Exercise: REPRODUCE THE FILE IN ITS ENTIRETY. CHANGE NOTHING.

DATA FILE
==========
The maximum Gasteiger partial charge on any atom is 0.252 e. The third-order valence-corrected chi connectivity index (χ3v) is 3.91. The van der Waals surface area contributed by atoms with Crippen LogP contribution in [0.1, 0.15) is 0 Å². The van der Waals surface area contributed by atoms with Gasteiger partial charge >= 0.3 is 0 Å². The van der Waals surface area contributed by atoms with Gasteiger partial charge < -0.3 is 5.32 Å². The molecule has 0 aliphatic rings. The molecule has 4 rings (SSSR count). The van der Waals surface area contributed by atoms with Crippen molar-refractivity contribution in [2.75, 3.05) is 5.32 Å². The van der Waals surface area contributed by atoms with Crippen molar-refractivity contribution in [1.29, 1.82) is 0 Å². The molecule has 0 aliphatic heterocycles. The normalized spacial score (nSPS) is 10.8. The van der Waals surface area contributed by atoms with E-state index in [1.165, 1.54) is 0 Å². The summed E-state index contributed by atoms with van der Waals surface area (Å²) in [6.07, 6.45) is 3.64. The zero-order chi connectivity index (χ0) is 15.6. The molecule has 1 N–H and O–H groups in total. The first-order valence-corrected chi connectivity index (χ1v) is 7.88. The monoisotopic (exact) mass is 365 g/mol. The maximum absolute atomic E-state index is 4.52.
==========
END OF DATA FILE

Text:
The maximum Gasteiger partial charge on any atom is 0.252 e. The third-order valence-corrected chi connectivity index (χ3v) is 3.91. The van der Waals surface area contributed by atoms with Crippen LogP contribution in [0.1, 0.15) is 0 Å². The van der Waals surface area contributed by atoms with Gasteiger partial charge >= 0.3 is 0 Å². The van der Waals surface area contributed by atoms with Gasteiger partial charge < -0.3 is 5.32 Å². The molecule has 0 aliphatic rings. The molecule has 4 rings (SSSR count). The van der Waals surface area contributed by atoms with Crippen molar-refractivity contribution in [2.75, 3.05) is 5.32 Å². The van der Waals surface area contributed by atoms with Crippen molar-refractivity contribution in [1.29, 1.82) is 0 Å². The molecule has 0 aliphatic heterocycles. The normalized spacial score (nSPS) is 10.8. The van der Waals surface area contributed by atoms with E-state index in [1.165, 1.54) is 0 Å². The summed E-state index contributed by atoms with van der Waals surface area (Å²) in [6.07, 6.45) is 3.64. The zero-order chi connectivity index (χ0) is 15.6. The molecule has 1 N–H and O–H groups in total. The first-order valence-corrected chi connectivity index (χ1v) is 7.88. The monoisotopic (exact) mass is 365 g/mol. The maximum absolute atomic E-state index is 4.52.